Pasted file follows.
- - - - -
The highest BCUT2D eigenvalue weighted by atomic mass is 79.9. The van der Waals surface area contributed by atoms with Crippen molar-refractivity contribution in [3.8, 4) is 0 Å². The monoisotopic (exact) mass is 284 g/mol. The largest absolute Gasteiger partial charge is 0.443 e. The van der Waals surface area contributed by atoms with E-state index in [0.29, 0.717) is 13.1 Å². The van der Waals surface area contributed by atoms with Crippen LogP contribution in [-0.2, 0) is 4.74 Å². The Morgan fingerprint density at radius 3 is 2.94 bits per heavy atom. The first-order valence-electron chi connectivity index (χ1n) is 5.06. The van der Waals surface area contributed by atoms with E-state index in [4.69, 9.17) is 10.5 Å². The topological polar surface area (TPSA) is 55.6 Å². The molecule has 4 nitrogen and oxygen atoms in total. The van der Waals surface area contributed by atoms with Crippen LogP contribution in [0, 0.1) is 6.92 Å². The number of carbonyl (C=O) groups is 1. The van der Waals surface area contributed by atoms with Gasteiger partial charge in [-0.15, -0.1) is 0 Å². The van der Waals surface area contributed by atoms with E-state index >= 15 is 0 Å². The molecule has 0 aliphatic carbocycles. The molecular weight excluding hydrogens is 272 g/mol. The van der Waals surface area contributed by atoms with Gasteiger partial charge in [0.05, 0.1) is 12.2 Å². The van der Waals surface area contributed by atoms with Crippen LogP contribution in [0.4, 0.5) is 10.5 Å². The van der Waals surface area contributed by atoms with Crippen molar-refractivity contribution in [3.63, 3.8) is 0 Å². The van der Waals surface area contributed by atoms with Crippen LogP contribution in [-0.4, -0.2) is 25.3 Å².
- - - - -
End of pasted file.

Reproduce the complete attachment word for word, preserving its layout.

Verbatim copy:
The highest BCUT2D eigenvalue weighted by atomic mass is 79.9. The van der Waals surface area contributed by atoms with Crippen molar-refractivity contribution in [3.8, 4) is 0 Å². The monoisotopic (exact) mass is 284 g/mol. The largest absolute Gasteiger partial charge is 0.443 e. The van der Waals surface area contributed by atoms with E-state index in [0.29, 0.717) is 13.1 Å². The van der Waals surface area contributed by atoms with Crippen LogP contribution in [-0.2, 0) is 4.74 Å². The Morgan fingerprint density at radius 3 is 2.94 bits per heavy atom. The first-order valence-electron chi connectivity index (χ1n) is 5.06. The van der Waals surface area contributed by atoms with E-state index in [4.69, 9.17) is 10.5 Å². The topological polar surface area (TPSA) is 55.6 Å². The molecule has 4 nitrogen and oxygen atoms in total. The van der Waals surface area contributed by atoms with Crippen LogP contribution in [0, 0.1) is 6.92 Å². The number of carbonyl (C=O) groups is 1. The van der Waals surface area contributed by atoms with Gasteiger partial charge in [-0.15, -0.1) is 0 Å². The van der Waals surface area contributed by atoms with E-state index >= 15 is 0 Å². The molecule has 0 aliphatic carbocycles. The molecular weight excluding hydrogens is 272 g/mol. The van der Waals surface area contributed by atoms with Gasteiger partial charge in [0.05, 0.1) is 12.2 Å². The van der Waals surface area contributed by atoms with Crippen LogP contribution in [0.4, 0.5) is 10.5 Å². The van der Waals surface area contributed by atoms with Crippen molar-refractivity contribution in [3.63, 3.8) is 0 Å². The van der Waals surface area contributed by atoms with Crippen LogP contribution in [-0.4, -0.2) is 25.3 Å².